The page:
Reference > World Factbook, 2008
  The World Factbook.  2008.
Flag of Bahrain                                Map of Bahrain
Background:In 1783, the al-Khalifa family captured Bahrain from the Persians. In order to secure these holdings, it entered into a series of treaties with the UK during the 19th century that made Bahrain a British protectorate. The archipelago attained its independence in 1971. Bahrain's small size and central location among Persian Gulf countries require it to play a delicate balancing act in foreign affairs among its larger neighbors. Facing declining oil reserves, Bahrain has turned to petroleum processing and refining and has transformed itself into an international banking center. King HAMAD bin Isa al-Khalifa, after coming to power in 1999, pushed economic and political reforms to improve relations with the Shi'a community and Shi'a political societies participated in 2006 parliamentary and municipal elections. Al Wifaq, the largest Shi'a political society, won the largest number of seats in the elected chamber of the legislature. However, Shi'a discontent has resurfaced in recent years with street demonstrations and occasional low-level violence.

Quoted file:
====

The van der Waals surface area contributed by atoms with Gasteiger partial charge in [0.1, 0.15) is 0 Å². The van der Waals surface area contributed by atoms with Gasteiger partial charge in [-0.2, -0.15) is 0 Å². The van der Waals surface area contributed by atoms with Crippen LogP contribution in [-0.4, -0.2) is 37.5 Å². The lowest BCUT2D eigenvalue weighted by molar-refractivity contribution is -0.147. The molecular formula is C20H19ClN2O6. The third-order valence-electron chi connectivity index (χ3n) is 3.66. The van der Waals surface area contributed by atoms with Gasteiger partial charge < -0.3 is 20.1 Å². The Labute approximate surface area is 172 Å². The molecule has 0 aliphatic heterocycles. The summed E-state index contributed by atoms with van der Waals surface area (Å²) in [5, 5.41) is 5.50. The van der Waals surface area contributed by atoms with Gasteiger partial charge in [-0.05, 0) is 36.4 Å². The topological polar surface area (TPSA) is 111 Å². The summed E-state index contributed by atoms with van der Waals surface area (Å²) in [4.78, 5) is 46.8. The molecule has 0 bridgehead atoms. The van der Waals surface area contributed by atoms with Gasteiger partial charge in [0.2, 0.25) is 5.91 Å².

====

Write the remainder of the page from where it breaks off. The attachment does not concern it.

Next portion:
Location:Middle East, archipelago in the Persian Gulf, east of Saudi Arabia
Geographic coordinates:26 00 N, 50 33 E
Map references:Middle East
Area:total: 665 sq km
land: 665 sq km
water: 0 sq km
Area—comparative:3.5 times the size of Washington, DC
Land boundaries:0 km
Coastline:161 km
Maritime claims:territorial sea: 12 nm
contiguous zone: 24 nm
continental shelf: extending to boundaries to be determined
Climate:arid; mild, pleasant winters; very hot, humid summers
Terrain:mostly low desert plain rising gently to low central escarpment
Elevation extremes:lowest point: Persian Gulf 0 m
highest point: Jabal ad Dukhan 122 m
Natural resources:oil, associated and nonassociated natural gas, fish, pearls
Land use:arable land: 2.82%
permanent crops: 5.63%
other: 91.55% (2005)
Irrigated land:40 sq km (2003)
Total renewable water resources:0.1 cu km (1997)
Freshwater withdrawal (domestic/industrial/agricultural):total: 0.3 cu km/yr (40%/3%/57%)
per capita: 411 cu m/yr (2000)
Natural hazards:periodic droughts; dust storms
Environment—current issues:desertification resulting from the degradation of limited arable land, periods of drought, and dust storms; coastal degradation (damage to coastlines, coral reefs, and sea vegetation) resulting from oil spills and other discharges from large tankers, oil refineries, and distribution stations; lack of freshwater resources, groundwater and seawater are the only sources for all water needs
Environment—international agreements:party to: Biodiversity, Climate Change, Climate Change-Kyoto Protocol, Desertification, Hazardous Wastes, Law of the Sea, Ozone Layer Protection, Wetlands
signed, but not ratified: none of the selected agreements
Geography—note:close to primary Middle Eastern petroleum sources; strategic location in Persian Gulf, through which much of the Western world's petroleum must transit to reach open ocean